Women with ASD tend to be very focused on their interests and passions. They can become extremely interested in a hobby or their work, sometimes to the exclusion of other interests and activities. They are often very good at conducting research and engaging in careers which involve a high degree of organisational behaviour – such as cataloguing and collecting – and often describe themselves as being quite “obsessive” in nature.

Do you, or have you ever, experienced:

  • “Obsessions” with a celebrity or band
  • Obsessive behaviour towards a romantic “crush” or partner
  • Intense level of focus on your partner in romantic relationship
  • Inability to switch easily from one task to another and back again
  • Strong desire to engage in your hobbies, work or interests
  • Difficulties when plans are changed with little or no notice
  • Problems adapting to change
  • Passionate about hobbies, interests or causes
  • Having difficulties when your routines are disrupted
  • Difficult establishing “day to day” routines when there are more interesting things to do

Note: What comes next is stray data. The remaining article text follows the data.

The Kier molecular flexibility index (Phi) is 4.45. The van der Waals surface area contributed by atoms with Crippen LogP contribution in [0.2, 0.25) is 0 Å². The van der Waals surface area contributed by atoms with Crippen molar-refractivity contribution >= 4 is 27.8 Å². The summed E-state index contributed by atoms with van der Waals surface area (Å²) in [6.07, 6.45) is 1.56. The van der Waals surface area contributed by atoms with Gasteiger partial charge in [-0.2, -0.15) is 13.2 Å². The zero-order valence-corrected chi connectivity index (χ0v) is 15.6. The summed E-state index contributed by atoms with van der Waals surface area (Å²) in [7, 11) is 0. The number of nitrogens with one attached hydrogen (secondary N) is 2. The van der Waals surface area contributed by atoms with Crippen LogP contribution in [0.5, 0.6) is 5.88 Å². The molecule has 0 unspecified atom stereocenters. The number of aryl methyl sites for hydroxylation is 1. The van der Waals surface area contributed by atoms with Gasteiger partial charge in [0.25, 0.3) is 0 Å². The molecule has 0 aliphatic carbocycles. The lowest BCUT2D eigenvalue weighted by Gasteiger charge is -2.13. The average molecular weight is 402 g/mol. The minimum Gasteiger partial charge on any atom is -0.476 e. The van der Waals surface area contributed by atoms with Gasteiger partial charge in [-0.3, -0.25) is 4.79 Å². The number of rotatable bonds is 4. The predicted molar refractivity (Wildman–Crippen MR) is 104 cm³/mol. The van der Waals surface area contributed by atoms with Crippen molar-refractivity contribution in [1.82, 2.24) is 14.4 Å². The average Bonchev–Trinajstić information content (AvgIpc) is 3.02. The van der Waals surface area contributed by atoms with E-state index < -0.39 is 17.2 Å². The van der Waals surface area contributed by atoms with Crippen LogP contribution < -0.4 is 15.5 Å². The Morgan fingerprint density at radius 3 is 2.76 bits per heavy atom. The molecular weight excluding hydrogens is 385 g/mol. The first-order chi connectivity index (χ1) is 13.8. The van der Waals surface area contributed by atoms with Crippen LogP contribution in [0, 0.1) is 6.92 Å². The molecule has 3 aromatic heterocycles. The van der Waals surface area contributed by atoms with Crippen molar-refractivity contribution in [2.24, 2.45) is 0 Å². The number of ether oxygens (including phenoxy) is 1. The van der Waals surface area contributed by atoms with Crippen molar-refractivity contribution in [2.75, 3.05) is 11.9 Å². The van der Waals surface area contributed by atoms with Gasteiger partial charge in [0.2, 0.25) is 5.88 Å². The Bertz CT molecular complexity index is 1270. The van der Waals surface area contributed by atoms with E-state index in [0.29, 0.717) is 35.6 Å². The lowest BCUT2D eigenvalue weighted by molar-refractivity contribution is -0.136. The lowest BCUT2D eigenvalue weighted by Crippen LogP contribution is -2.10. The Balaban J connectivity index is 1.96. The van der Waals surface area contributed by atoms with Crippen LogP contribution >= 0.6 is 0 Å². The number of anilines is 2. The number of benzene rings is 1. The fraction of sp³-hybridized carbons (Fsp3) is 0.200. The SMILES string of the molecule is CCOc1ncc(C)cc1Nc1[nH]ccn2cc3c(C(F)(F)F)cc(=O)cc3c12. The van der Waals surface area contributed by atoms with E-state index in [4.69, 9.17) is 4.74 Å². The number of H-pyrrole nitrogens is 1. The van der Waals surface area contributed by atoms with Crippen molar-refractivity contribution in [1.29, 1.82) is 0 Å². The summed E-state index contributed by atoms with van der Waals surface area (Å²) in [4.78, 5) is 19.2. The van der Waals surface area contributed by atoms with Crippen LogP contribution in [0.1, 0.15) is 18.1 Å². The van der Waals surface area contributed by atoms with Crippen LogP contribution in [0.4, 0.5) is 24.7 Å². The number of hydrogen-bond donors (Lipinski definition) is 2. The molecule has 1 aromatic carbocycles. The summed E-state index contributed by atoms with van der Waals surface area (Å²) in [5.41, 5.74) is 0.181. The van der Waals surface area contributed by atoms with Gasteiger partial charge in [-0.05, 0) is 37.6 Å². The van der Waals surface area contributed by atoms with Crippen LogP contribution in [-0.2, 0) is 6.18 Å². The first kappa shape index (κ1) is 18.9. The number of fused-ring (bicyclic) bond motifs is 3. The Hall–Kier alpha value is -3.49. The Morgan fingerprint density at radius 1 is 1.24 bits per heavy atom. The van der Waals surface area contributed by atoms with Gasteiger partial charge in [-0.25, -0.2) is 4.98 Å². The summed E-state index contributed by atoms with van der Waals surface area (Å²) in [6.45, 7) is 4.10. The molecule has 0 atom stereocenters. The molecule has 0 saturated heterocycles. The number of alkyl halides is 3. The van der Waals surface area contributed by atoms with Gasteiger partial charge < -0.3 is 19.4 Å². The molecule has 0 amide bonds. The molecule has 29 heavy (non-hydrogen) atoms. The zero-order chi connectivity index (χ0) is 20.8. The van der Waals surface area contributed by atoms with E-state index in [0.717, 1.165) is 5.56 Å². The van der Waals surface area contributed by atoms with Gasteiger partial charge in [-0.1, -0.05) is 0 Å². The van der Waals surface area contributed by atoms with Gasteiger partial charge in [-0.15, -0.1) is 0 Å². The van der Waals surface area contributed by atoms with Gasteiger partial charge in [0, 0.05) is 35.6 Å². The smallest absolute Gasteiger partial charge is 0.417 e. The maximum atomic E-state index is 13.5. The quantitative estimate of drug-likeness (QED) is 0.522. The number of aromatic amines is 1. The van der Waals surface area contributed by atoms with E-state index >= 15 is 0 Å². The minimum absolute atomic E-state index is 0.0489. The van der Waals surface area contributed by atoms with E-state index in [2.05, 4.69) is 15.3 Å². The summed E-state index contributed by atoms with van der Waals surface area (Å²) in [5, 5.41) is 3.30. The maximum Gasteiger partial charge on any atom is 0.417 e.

Noticing details

People with ASD often notice things that other people tend to miss, and may find themselves noticing patterns and creating systems from seemingly random information.

  • Do you, or have you, found yourself noticing things like:
  • Noticing and remembering car number plates
  • Patterns in numbers
  • Picking out sounds/ details in music
  • Noticing the detailed picture rather than the “big picture”
  • Sometimes missing details that others would notice

 

Childhood

Autism doesn’t appear out of nowhere. It is a developmental disorder and, if you have ASD, the types of difficulties you currently face will be identifiable in your childhood, even if you and those around you weren’t fully aware of the issues you faced at the time. Talking to a parent is a useful first step in establishing the types of behaviours they may have noticed in you which they felt were different – perhaps in relation to any siblings you may have had – or which caused you difficulties. These might include social and sensory issues, meltdowns and obsessive behaviours.

During childhood did you:

  • Have sensory issues (which are often worse in childhood than adulthood)
  • Emotional meltdowns
  • Trouble interacting with peers and adults
  • Anxiety
  • Repetitive behaviours
  • Obsessive behaviours
  • A strong desire to be alone
  • Trouble adapting to change